Sometimes your grass can have a slight brown tint to it after applying liquid iron. This is totally normal and it’s nothing to worry about. Usually this will disappear after the first water after application.
Some people like to get their iron through Milorganite. While this can help a little, you’re not getting a massive amount of iron. Each bag only contains about 2.5% iron which is not enough to see great results in my opinion.
You can get products like ironite that have a much high iron content (about 20%). The great thing about this product is that it won’t burn your lawn since it doesn’t contain a lot of nitrogen.
I’ve also had great results with Dr. Iron. It’s made up of 22% iron and 55% sulfur.
You put granular iron products down just like you would any fertilizer. You’ll need to use a spreader (I like this one). The bag will give you directions on how to adjust your spreader settings depending upon the model you have. It’s usually recommended that you make a perimeter pass before doing your passes in the middle of the lawn.
Like liquid iron, a granular form will also stain concrete. If you do happen to get any on a sidewalk or driveway, make sure you blow it off straight away.
Granular products do work well. I’ve definitely seen some good results with them but the question becomes which is better – granular or liquid iron?
Granular Iron vs Liquid Iron – Which Is Better?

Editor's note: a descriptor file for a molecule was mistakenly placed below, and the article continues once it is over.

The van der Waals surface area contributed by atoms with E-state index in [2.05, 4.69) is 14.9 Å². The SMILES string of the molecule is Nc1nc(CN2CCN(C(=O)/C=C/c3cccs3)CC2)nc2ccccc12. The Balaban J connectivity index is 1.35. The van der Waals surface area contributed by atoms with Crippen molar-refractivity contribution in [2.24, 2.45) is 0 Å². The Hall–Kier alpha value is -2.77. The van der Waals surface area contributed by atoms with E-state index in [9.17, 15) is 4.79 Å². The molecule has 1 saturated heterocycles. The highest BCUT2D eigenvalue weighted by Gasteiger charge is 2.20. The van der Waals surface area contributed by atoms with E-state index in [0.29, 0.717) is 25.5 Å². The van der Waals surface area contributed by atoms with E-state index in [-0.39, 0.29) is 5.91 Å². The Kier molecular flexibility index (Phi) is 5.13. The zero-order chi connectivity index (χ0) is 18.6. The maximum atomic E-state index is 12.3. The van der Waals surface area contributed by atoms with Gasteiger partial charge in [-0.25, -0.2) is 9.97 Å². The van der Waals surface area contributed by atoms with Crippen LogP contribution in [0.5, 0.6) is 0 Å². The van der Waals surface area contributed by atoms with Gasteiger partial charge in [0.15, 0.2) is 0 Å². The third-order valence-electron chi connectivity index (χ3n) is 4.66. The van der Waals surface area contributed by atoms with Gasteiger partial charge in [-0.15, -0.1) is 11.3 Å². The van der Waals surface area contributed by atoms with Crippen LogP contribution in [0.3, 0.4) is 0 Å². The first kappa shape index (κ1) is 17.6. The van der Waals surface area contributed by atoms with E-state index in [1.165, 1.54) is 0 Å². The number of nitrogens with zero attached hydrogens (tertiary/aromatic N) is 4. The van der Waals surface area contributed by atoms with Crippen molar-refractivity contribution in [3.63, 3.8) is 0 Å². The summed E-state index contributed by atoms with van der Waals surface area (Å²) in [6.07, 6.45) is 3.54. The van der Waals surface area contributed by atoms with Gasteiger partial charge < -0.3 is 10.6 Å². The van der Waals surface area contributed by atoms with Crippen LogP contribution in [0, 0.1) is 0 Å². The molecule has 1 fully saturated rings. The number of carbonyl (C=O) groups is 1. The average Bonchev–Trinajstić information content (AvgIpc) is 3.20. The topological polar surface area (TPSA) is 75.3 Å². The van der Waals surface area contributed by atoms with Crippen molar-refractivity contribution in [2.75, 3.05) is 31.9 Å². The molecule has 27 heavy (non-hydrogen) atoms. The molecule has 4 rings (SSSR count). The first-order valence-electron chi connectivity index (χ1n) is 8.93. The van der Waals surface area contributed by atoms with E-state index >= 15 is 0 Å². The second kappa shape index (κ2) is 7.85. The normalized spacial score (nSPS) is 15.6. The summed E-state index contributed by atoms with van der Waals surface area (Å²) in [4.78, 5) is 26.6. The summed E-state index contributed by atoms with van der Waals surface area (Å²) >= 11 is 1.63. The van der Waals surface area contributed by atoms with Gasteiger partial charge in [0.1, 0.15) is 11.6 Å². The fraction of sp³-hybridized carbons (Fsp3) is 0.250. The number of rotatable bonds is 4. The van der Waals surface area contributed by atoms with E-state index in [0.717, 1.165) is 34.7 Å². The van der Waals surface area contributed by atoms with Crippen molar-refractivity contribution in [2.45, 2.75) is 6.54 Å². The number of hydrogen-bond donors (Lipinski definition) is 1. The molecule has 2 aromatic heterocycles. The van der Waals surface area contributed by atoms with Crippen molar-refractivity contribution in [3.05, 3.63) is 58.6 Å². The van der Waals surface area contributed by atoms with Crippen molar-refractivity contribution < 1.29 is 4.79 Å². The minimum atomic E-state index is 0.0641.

The good news is that both forms of iron will take your lime green grass and turn the color into a darker shade. Both are quite popular and for good reason. I’ve used both products on my lawn, and I’ve seen some nice changes in person.
Typically, iron products will also contain other micronutrients too which is useful in addressing other slight micronutrient deficiencies you may have. This is a great benefit. Usually you don’t need a lot of different micronutrients to get your soil to where it needs to be.
The problem with a granular product is that you can easily end up missing spots in your yard. I’ve found it can be a little harder to get an even application, even when following instructions for a spreader. Sometimes it’s hard to tell if you have completely covered an entire area evenly whereas with liquid iron, it’s easy to see you have coated the blades.
If you’re using a granular product, you’re going to have to water it in too.
The main difference between using liquid iron and granular iron is how fast you will see results. Usually a liquid iron product is going to get your grass to green up quite a bit faster than a granular. The foliage uptake from liquid iron will be quicker.
It’s hard to tell whether the results are necessarily better with a liquid iron product. It may be just appearing that way because you’re seeing the results faster, and this may or may not matter to you. Nethertheless, it’s something to be aware if you’re looking to get results for a special occasion on a certain day. You’ll want to make sure you’re applying it at the right time to get your lawn to pop when you want it to.
On the other hand, if you’re looking to get something that’s going to last you a little longer, you might want to consider a granular product instead.
The price isn’t much of a factor when it comes to choosing between the two. I’ve found that liquid iron is a little bit cheaper, but the difference is not significant.
When it comes to staining, both products can be a nightmare if you’re not careful.
It really just comes down to personal preference.
Let me know which you prefer!